Jack Whitaker in 2016. (Frederick M. Brown/Getty Images)

Jack Whitaker, a television sportscaster who covered the first Super Bowl, Secretariat’s Triple Crown victory in horse racing, and who delivered poetic essays on golf and other sports, died Aug. 18 at his home in Devon, Pa. He was 95.

CBS Sports announced his death. No cause was disclosed.

Mr. Whitaker began his broadcast career in Pennsylvania and later spent 22 years at CBS and more than a decade at ABC.

During the 1960s, he anchored CBS’s coverage of major golf tournaments and was the host of a Sunday program called “CBS Sports Spectacular,” which presented a variety of sporting events.

A onetime play-by-play broadcaster for the Philadelphia Eagles and New York Giants, Mr. Whitaker covered the inaugural Super Bowl game in 1967. He announced many major horse races, including Secretariat’s 31-length victory at the Belmont Stakes in 1973 to win the Triple Crown.

Mr. Whitaker also covered baseball and several Olympics, but he was perhaps best known for his nuanced broadcasts of golf tournaments. He was especially drawn to the British Open, which he sometimes covered while wearing a tweed jacket and cap. He described the venerable tournament, first contested in 1860, as “golf at its most simple, its most pure, its most magnificent.”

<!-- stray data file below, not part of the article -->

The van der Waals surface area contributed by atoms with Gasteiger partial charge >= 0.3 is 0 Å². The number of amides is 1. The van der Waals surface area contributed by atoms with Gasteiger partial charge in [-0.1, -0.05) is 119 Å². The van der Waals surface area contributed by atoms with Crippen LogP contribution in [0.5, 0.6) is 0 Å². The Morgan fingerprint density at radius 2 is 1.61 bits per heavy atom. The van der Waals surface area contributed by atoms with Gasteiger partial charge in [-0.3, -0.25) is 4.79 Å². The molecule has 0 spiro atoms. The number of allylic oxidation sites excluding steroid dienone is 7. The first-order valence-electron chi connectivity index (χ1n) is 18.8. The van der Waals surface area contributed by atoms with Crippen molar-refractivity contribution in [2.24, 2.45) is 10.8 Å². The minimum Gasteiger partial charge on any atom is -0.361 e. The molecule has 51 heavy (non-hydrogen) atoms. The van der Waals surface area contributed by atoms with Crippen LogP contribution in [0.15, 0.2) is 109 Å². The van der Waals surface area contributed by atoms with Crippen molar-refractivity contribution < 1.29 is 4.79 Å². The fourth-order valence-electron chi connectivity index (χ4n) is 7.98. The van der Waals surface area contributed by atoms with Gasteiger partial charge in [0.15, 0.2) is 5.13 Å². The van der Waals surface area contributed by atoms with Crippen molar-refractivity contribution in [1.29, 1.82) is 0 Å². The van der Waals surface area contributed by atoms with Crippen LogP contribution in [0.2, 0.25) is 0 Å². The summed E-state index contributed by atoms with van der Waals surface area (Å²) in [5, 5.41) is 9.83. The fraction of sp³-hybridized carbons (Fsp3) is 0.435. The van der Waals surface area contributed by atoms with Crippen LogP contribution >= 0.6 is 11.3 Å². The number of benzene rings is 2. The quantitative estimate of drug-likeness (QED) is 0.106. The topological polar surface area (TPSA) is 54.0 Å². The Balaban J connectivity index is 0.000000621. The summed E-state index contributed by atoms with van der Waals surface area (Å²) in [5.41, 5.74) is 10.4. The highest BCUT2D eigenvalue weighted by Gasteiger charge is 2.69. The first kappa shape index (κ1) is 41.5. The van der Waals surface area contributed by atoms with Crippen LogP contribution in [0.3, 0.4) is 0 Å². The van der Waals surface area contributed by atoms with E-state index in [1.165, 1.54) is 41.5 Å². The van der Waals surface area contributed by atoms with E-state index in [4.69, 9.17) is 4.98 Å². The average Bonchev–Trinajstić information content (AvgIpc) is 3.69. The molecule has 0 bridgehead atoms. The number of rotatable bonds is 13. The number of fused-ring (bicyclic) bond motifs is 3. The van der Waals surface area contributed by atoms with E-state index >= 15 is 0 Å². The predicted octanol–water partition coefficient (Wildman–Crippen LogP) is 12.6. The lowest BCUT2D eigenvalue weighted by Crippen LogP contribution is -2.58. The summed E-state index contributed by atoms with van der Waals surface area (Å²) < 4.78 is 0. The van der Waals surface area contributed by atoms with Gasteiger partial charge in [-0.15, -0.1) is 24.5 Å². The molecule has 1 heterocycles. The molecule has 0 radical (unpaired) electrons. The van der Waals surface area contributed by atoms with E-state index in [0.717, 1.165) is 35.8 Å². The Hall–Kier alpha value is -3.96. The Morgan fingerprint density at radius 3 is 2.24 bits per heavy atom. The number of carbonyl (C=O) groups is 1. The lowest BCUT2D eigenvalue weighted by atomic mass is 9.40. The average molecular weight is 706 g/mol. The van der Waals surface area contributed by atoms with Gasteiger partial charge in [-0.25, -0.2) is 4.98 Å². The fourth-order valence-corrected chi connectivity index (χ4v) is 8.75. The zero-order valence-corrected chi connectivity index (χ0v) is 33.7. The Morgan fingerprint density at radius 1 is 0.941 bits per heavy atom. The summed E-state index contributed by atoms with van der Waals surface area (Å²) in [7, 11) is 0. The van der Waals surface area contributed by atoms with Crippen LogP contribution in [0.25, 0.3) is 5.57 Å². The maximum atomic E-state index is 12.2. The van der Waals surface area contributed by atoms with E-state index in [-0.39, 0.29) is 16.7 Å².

Mr. Whitaker in 1964. (AP)

After covering the Masters Tournament in 1966, Mr. Whitaker was removed as the play-by-play announcer because he referred to the crowd around the 18th green as a “mob scene” instead of the preferred term of the tournament’s organizers at the Augusta National Golf Club: “patrons.”

“It was very crushing,” he told Sports Broadcast Journal in 2018. “I was heartened though by some of the backlash and some nice pieces by columnists in the newspapers. Being around golf, you learn quickly that you lose more than you win. It teaches you to take your knocks and move on to the next shot.”

Mr. Whitaker worked for ABC from 1982 until his retirement in 1993, often delivering ruminative essays that touched on history and the connection of sports to the human spirit.

“I’d like to bring sports into the thinking process,” he told Sports Illustrated.

John Francis Whitaker was born May 18, 1924, in Philadelphia. During World World II, he was in an Army unit that went ashore at Normandy three days after D-Day. He was wounded in battle twice.

After the war, he graduated from St. Joseph’s University in Philadelphia and worked at a radio station in Pottsville, Pa. He began his television career in Philadelphia in the early 1950s, covering sports and weather and occasionally acting in station-produced Westerns. He joined the broadcast team of the NFL’s Philadelphia Eagles in 1956.

Mr. Whitaker published a memoir in 1998 and was inducted into the Sports Broadcasting Hall of Fame in 2012.

He was married three times, including to tennis star Nancy Chaffee, who died in 2002. Survivors include his wife, Patricia Whitaker; five children; 11 grandchildren; and 15 great-grandchildren.